Before we explain how to perform a multiple time frame analysis, we feel it is necessary to point out why you should actually have a general understanding of different time frames.

After all, isn’t it enough to analyze a technical graph?

Before solving your doubts, let us first play a game called “go long or short”. This game will show you why you should analyze the graphs of different time frames.

The rules of this game are simple. You look at the graph and decide whether to go long or short. Very simple, right? So, let’s get started!

Let’s look at the 10-minute chart of GBP/USD on July 1, 2010, which was taken at 8:00 AM GMT. We selected the 200 simple moving average on the graph, which seems to be stable as a resistance level.

But what happened next?

GBP/USD closed above the resistance of the moving average and rose further by 200 points.

You may be thinking, this is terrible!

What happened? Let’s take a look at what happened to the exchange rate on the 1-hour chart.

If you have been watching the 1-hour chart, you may have noticed that GBP/USD is actually at the bottom of the ascending channel.

More importantly, just above the support line of the lower rail of the channel, a doji pattern has been formed. This is a very obvious buy signal.

This ascending channel is more obvious on the 4-hour chart.

All these graphs show the same data at the same time. They differ only in the time frame chosen.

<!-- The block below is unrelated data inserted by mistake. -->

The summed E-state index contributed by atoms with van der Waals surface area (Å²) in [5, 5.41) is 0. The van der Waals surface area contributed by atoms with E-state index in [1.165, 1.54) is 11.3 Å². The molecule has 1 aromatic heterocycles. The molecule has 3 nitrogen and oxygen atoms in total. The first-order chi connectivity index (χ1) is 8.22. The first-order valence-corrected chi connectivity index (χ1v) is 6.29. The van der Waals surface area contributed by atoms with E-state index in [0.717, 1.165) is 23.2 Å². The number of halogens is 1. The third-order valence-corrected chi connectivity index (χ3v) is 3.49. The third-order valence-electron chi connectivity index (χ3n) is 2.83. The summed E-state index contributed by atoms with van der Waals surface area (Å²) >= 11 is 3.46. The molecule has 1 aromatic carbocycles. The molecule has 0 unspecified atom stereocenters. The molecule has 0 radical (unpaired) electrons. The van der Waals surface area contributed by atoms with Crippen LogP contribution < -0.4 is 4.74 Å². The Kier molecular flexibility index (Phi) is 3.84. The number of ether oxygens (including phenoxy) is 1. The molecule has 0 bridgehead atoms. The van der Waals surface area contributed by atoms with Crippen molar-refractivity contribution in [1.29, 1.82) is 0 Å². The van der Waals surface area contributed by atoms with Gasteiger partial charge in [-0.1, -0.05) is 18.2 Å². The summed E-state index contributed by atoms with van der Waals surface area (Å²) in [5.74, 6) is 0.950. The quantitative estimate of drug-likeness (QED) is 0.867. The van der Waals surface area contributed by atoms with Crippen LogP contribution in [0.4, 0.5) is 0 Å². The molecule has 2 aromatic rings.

Now, you understand the importance of observing multiple time frames?

We only traded through the 15-minute chart before, and we may never understand why when everything looks very good, the market trend suddenly stops or turns. We never changed our minds and turned our attention to a larger time frame to see what happened.

When the 15-minute chart shows that the market is indeed stagnating or reversing, it is usually because the exchange rate has encountered resistance or support on a larger time frame.

We learned after paying a lot of tuition fees that the larger the time frame, the greater the chance that the exchange rate will remain stable at a certain support or resistance level.

Trading on multiple time frames is likely to allow us to avoid more losses caused by transactions in a single time frame. It allows you to gain a firm foothold in the transaction longer, because you have the ability to identify where the exchange rate is in a short time frame compared to a larger time frame.

Most beginners only focus on a single time frame and then ignore other time frames.

The problem with this is that when a new trend is formed under a larger time frame, traders who only focus on a smaller time frame are likely to suffer losses.